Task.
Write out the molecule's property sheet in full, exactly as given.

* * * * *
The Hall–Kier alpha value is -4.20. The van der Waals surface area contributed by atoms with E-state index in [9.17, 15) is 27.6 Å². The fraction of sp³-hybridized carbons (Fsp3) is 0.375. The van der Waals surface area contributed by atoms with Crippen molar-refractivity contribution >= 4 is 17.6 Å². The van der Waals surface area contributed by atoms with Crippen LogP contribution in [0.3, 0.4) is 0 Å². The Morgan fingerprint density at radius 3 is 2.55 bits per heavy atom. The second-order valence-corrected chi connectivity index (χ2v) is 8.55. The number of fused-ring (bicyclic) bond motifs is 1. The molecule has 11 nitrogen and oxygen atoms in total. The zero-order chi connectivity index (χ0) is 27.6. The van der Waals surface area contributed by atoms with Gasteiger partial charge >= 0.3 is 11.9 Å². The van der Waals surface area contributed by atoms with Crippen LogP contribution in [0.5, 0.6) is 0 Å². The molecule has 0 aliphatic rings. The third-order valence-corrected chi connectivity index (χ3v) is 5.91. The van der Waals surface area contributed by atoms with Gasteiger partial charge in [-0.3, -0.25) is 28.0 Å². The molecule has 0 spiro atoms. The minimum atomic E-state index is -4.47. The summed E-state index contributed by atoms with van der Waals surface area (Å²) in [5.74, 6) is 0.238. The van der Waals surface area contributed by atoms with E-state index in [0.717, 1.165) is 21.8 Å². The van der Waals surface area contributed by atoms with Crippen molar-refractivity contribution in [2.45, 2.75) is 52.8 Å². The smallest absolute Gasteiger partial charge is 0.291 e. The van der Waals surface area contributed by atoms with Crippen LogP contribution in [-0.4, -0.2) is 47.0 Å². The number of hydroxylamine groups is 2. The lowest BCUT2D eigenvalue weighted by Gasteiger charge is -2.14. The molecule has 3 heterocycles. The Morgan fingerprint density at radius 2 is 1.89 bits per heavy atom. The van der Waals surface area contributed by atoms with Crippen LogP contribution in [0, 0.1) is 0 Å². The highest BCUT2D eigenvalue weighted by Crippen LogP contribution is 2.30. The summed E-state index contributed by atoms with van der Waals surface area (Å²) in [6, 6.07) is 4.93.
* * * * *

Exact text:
The Hall–Kier alpha value is -4.20. The van der Waals surface area contributed by atoms with E-state index in [9.17, 15) is 27.6 Å². The fraction of sp³-hybridized carbons (Fsp3) is 0.375. The van der Waals surface area contributed by atoms with Crippen molar-refractivity contribution >= 4 is 17.6 Å². The van der Waals surface area contributed by atoms with Crippen LogP contribution in [0.3, 0.4) is 0 Å². The Morgan fingerprint density at radius 3 is 2.55 bits per heavy atom. The second-order valence-corrected chi connectivity index (χ2v) is 8.55. The number of fused-ring (bicyclic) bond motifs is 1. The molecule has 11 nitrogen and oxygen atoms in total. The zero-order chi connectivity index (χ0) is 27.6. The van der Waals surface area contributed by atoms with Gasteiger partial charge >= 0.3 is 11.9 Å². The van der Waals surface area contributed by atoms with Crippen LogP contribution in [0.5, 0.6) is 0 Å². The molecule has 0 aliphatic rings. The third-order valence-corrected chi connectivity index (χ3v) is 5.91. The van der Waals surface area contributed by atoms with Gasteiger partial charge in [-0.3, -0.25) is 28.0 Å². The molecule has 0 spiro atoms. The minimum atomic E-state index is -4.47. The summed E-state index contributed by atoms with van der Waals surface area (Å²) in [5.74, 6) is 0.238. The van der Waals surface area contributed by atoms with E-state index in [0.717, 1.165) is 21.8 Å². The van der Waals surface area contributed by atoms with Crippen molar-refractivity contribution in [2.45, 2.75) is 52.8 Å². The smallest absolute Gasteiger partial charge is 0.291 e. The van der Waals surface area contributed by atoms with Crippen LogP contribution in [-0.4, -0.2) is 47.0 Å². The number of hydroxylamine groups is 2. The lowest BCUT2D eigenvalue weighted by Gasteiger charge is -2.14. The molecule has 3 heterocycles. The Morgan fingerprint density at radius 2 is 1.89 bits per heavy atom. The van der Waals surface area contributed by atoms with Crippen LogP contribution in [0, 0.1) is 0 Å². The highest BCUT2D eigenvalue weighted by Crippen LogP contribution is 2.30. The summed E-state index contributed by atoms with van der Waals surface area (Å²) in [6, 6.07) is 4.93.